Outdated IT systems could disrupt Dutch tax collection: report

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The Tax Authority's outdated IT systems could compromise tax collection, the tax authorities concluded in an internal evaluation which the Volkskrant got hold of by appealing to the Open Government Act. "The continuity of the collecting process is not guaranteed", he evaluation reads, according to the newspaper.

The evaluation shows that the Tax Authority uses no less than 600 different IT systems. According to the evaluators, a large part of the IT systems no longer meet the current standards. But officials are forced to work with them because there is no alternative. Another problem is that as tax workers retire or resign, fewer and fewer tax employees know how to work with the outdated systems. 

Even a small IT problem can have major consequences, as the processes sometimes focuses on millions of tax payers at the same time. IT issues can result in letters being sent incorrectly, or even unjust fines and charges.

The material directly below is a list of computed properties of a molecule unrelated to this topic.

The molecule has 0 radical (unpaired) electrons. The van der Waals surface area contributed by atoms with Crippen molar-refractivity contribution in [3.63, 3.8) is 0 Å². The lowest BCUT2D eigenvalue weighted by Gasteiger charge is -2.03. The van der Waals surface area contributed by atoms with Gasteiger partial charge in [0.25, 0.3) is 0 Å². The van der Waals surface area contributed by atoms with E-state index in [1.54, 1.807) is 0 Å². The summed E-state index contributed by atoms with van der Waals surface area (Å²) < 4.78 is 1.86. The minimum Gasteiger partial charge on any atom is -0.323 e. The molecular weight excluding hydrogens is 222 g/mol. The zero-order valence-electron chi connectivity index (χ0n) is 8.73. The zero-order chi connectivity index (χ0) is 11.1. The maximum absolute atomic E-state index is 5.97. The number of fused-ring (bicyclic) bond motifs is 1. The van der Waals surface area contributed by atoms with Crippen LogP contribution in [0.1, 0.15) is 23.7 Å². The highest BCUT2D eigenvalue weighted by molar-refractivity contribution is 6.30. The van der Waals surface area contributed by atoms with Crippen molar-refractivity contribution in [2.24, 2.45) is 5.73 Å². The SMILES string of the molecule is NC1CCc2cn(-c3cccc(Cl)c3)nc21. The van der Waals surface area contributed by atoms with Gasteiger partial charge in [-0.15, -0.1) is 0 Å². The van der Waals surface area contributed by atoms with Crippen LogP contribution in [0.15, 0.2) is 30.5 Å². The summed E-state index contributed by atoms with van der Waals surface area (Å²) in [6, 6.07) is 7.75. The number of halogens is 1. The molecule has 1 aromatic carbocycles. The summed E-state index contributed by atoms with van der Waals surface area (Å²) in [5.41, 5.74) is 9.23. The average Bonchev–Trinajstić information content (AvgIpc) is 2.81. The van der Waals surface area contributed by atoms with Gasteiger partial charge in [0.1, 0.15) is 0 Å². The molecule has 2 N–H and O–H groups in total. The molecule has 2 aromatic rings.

The report also states the expectation that all systems will work properly by 2020, according to the newspaper. A Tax Authority spokesperson told the Volkskrant that they are busy renewing and streamlining the systems.

However, in June the Home Affairs Ministry's office for IT testing BIT concluded that the Tax Authority is unlikely to succeed in solving its IT problems. BIT called a planned investment for a new computer system "unjustified" as it is unclear whether the new system will improve the tax collection process. 

 

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